In the retail battle of the drones, who would have guessed that Google would be more practical than Amazon? Of course, in the universe of retail flying drones, it's depressing what passes for practical these days.
Amazon has been all over the map in ways drones can deliver packages to customers in minutes. But my personal favorite was Amazon's plan to fly directly to the customer—not the customer's home or office—but wherever that customer's phone thinks the customer is. That particular Amazon patent said "the ordered item will be delivered to the user while the user is at their friend's house, or any other location."
And then there's this example: "The user has provided information that can be used to determine the current location of the user's boat. The location of the user's boat may be determined based on the GPS of the boat and retrieving GPS data from the boat."
That Amazon plan would allow for the ultimate retail experience. Imagine this: Some shoppers are browsing a few Madison Ave. storefronts in New York when one spies the perfect outfit. She snaps a picture of the item in the window and Amazon identifies it. She orders the items and selects its fastest drone-powered delivery option. The group then decides to find a place to eat lunch outside. Near the end of their meal, the drone flies to their table and drops off the already-paid-for outfit at the feet of the shopper before flying off.
That's a great vision, but sometimes reality has a way of interfering. Contrast that with the sobering U.S. patent issued on January 26th to Google. Google started by pouring water on the high-flying (my apologies) ideas from Amazon.
"Unmanned aerial delivery devices may be problematic for delivery to users. For example, an aerial delivery device that is powered by a rotor or an impeller may be dangerous to pets, overhead power lines, ceiling fans or other features or residents at a deliver location," the patent said. "Furthermore, the aerial delivery device may not recognize a safe place to deliver a package. For example, leaving the package on the front porch of a busy street address may make it more likely that the package is stolen. Detailed delivery instructions to an unmanned aerial delivery device may be difficult for the limited vision system of the aerial delivery device to interpret. Thus, conventional aerial delivery device methods do not allow for safe, secure delivery of packages to delivery locations."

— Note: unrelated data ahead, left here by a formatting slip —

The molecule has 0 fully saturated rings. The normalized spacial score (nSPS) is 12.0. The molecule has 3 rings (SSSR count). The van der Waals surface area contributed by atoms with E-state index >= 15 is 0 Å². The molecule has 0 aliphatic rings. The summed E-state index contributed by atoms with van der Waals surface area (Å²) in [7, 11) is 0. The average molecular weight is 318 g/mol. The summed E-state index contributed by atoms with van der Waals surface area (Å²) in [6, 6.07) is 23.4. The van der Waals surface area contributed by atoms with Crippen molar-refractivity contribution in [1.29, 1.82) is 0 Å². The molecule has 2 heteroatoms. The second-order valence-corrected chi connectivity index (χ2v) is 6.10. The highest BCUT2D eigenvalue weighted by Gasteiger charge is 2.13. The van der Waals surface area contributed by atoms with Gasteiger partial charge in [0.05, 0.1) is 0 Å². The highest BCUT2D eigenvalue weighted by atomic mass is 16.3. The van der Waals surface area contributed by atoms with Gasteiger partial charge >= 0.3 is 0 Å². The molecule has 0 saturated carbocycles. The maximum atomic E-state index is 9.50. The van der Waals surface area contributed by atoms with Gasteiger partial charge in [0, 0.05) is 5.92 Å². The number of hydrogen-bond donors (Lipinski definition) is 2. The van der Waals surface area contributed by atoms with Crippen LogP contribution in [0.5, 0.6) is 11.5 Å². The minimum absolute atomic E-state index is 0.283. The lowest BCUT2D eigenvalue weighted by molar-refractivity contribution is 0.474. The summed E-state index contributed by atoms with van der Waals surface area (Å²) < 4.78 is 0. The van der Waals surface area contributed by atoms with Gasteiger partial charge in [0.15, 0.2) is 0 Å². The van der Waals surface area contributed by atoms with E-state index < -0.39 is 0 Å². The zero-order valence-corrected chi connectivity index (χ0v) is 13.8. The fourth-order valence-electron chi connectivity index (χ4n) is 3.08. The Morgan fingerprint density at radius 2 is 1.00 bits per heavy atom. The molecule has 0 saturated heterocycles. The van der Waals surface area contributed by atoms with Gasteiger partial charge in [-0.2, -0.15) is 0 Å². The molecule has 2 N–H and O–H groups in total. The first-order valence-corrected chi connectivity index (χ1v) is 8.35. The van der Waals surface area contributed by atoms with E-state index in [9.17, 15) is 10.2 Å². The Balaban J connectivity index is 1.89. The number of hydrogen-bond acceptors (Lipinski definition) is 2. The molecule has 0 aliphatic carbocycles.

OK. So what does Google have in mind? They want to use drones to deliver close to the destination, but to drop the packages into a receptacle that uses beacons to precisely navigate the drones. From there, the receptacle goes to a central location such as warehouse. Then it's up to human-operated 20th century vehicles—something called a truck—to finish the deliver.
In other words, Google wants to flip the model. Amazon's vision is to use traditional transport mechanism to get the package to local warehouses, where drones do the last-mile delivery. Google wants to use the drones to get the packages—via these receptacles—to warehouses.
Google's approach is more practical, as its stated concerns about the feasibility of unleashing an air force of unmanned drones into neighborhoods and office parks is well-argued. But it's not quite clear what the point of using the drones are. Current drones can't fly long distances, nor can they handle substantial weight. If not used for the proverbial last-mile, what's the big advantage?
There are times for practicality and times for technology dreamers to push typical boundaries. (Besides, leaving packages on the porches of busy buildings is something that FedEx and UPS have done for years. They think of it as an honor system.) Detailed mapping and sensors should eventually solve the danger issues. But there's something about that apparel box finding where the shopper has gone to lunch and flying it right to her that is magical.
Drones are not the stuff of practicality. They are pushing the limits of today's retail world. It's the magic of seeing a product and having it literally fly to you in an hour or less. Silicon Valley's most powerful startups have always started with an unrealistic vision that somehow works.
Elon Musk wanted to fly rockets that could land and be re-used. Experience said it wouldn't work. His idea for addressing the energy crisis was to make all-electric cars and make them more fun and gadget-oriented than anything from Germany or Japan.
Whether they'll eventually work out is unknown, but there's something to be said for reaching for something that breaks boundaries and raises questions that you can't yet answer.
Google may be the pragmatist, but Amazon's the dreamer. My money is on the dreamer.
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